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Racy USArmenia reality-TV show faces criticism, boycott

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Some call 'Glendale Life' show 'degrading for Armenians,' 'an embarrassment,' and 'tasteless.'
TV executives defend USArmenia TV show

Critics of an upcoming reality-TV show following a group of Armenian Americans who live in Glendale have created an online petition and fast-growing Facebook page in an attempt to pressure a television station to cut the program before it airs next month.

Opponents have called “Glendale Life” on USArmenia TV “degrading for Armenians,” “an embarrassment,” and “tasteless” on the Facebook page. It features socialites clubbing in Hollywood, drinking, crashing cars, getting plastic surgery and lounging by a pool in its online trailer, according to Times Community News.

The page, called “Stop ‘Glendale Life’ Show,” has garnered nearly 6,000 likes in about two weeks, while the online petition on change.org has more than 1,600 signatures.

But Bagrat Sargsyan, chairman of USArmenia TV, said the show is not unlike any other reality television program, which are engineered to be “provocative and interesting.”

“Everyone has a right to express their opinion, especially the media’s freedom which can’t be threatened,” Sargsyan told Times Community News. “Hopefully, this is just an emotional thing and people in time will understand the boundaries of freedom.”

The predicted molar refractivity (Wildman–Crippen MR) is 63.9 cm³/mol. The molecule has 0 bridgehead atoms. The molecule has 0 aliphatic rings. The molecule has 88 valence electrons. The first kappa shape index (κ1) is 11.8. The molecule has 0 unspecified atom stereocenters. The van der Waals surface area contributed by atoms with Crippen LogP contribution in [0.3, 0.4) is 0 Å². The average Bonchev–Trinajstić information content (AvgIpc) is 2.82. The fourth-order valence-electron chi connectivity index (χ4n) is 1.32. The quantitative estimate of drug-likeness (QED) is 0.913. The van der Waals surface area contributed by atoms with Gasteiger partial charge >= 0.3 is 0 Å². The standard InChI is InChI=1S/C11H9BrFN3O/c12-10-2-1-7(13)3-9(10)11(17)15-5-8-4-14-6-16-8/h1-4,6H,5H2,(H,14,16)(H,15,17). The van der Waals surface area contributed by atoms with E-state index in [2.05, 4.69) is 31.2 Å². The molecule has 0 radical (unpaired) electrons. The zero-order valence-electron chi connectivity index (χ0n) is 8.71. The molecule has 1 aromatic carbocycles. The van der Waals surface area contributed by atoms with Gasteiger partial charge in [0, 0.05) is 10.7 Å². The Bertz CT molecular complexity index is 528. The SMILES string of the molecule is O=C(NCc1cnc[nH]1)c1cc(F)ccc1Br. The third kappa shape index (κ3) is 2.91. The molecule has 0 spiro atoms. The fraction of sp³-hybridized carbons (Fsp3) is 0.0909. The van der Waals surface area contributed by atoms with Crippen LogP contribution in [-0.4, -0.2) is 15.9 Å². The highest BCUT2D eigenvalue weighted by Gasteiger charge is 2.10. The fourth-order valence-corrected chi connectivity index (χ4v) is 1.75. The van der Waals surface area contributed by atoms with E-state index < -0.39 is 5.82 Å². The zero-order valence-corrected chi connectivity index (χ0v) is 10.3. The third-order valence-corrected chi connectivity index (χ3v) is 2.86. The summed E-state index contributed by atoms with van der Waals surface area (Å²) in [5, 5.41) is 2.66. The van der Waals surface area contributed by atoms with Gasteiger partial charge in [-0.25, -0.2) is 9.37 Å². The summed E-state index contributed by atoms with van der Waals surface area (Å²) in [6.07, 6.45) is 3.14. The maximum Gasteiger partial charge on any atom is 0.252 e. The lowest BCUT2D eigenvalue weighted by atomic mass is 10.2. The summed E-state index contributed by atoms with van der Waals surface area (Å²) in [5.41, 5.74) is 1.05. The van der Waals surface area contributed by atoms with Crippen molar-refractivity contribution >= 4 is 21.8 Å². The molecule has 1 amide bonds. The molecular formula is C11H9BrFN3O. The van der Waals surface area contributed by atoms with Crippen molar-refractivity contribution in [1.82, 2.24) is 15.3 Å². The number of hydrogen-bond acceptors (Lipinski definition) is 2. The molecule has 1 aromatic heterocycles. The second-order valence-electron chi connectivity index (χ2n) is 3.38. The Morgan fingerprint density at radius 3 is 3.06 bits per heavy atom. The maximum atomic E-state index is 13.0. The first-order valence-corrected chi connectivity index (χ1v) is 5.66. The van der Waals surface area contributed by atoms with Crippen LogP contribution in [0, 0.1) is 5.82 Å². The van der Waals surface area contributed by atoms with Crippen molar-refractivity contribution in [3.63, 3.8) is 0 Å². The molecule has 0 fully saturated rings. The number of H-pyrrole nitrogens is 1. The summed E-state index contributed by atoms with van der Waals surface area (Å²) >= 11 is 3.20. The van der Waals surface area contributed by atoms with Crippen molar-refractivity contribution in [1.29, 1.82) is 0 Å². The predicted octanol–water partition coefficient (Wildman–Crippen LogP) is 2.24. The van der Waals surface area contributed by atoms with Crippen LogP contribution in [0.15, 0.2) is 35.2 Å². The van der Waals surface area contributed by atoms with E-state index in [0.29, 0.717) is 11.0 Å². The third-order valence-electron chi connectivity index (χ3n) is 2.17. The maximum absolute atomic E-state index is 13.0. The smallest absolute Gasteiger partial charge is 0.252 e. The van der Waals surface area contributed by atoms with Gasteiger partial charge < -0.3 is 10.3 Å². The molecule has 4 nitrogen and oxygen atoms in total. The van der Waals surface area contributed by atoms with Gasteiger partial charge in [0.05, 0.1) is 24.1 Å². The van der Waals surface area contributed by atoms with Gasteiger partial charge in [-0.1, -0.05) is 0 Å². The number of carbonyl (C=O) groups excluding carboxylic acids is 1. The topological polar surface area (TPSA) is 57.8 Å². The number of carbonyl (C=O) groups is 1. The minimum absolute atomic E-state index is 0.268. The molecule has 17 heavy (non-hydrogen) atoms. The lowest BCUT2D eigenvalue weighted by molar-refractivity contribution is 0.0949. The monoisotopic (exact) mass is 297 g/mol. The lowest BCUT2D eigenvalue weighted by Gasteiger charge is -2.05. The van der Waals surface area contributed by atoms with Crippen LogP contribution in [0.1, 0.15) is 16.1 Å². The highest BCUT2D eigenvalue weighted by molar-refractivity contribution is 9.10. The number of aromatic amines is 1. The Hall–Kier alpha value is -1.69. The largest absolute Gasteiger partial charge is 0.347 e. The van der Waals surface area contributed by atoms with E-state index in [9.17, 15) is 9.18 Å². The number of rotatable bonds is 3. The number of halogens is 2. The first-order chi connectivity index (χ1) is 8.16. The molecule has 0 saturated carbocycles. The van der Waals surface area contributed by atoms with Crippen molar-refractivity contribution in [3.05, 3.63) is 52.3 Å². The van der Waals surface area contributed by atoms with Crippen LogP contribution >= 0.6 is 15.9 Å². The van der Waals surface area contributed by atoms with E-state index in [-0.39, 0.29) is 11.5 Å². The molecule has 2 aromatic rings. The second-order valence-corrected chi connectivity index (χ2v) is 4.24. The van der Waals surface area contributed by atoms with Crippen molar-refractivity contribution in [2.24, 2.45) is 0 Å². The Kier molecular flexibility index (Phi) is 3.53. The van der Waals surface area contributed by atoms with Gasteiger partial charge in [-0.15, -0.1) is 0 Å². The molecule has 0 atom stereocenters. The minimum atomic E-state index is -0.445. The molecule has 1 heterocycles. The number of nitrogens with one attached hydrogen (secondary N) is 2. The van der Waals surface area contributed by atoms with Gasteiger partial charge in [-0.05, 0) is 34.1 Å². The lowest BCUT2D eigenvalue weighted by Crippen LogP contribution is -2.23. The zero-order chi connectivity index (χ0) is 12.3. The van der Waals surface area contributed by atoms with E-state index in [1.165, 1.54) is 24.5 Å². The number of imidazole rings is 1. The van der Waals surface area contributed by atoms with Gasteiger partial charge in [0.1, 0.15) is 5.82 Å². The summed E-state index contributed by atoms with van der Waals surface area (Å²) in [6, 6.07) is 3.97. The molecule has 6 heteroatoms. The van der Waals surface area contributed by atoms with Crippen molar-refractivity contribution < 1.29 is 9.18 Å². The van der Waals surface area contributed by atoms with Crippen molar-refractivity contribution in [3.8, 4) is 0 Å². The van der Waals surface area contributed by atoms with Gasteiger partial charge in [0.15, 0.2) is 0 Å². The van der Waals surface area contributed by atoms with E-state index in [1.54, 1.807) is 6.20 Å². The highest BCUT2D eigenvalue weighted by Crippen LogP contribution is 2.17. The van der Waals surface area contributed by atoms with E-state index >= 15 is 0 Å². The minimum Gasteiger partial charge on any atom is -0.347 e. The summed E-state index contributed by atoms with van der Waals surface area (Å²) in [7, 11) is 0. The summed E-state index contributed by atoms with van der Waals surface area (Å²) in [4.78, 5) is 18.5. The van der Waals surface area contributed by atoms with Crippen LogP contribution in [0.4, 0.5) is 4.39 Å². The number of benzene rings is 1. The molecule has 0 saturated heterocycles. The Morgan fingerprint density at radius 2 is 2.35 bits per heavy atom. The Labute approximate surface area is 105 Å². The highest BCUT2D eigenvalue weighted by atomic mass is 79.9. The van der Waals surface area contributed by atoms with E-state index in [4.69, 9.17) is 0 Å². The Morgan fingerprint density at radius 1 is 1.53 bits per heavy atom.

The reality show takes place in Glendale because it has one of the largest Armenian populations outside of Armenia.

This is not the first time a reality-TV show featuring a minority cast has faced backlash from others within its own community. Bravo’s “Shahs of Sunset,” which is about a group of Iranian American socialites in Los Angeles, sparked several petitions within the Persian community calling for a halt to the program when it premiered in 2012.

“Shahs of Sunset” persevered and is now in its third season.

Those who criticize “Glendale Life” say it will shine a bad light on the Armenian American community and will dishonor their ancestors who died at the hands of the Ottoman Turks during the Armenian Genocide from 1915 to 1918.

“This show will do nothing but slander and deprecate the memory of each and every one of the 1.5-million men, women and children who died for our heritage,” the petition states. “We are more than this. We will not be made a mockery of for their monetary gain.”

But Sargsyan said he found that statement extreme.

“The two things are not related to each other,” he said, adding that USArmenia TV is planning on airing a television series near the 100th anniversary of the genocide next April.

Copyright © 2014, Los Angeles Times
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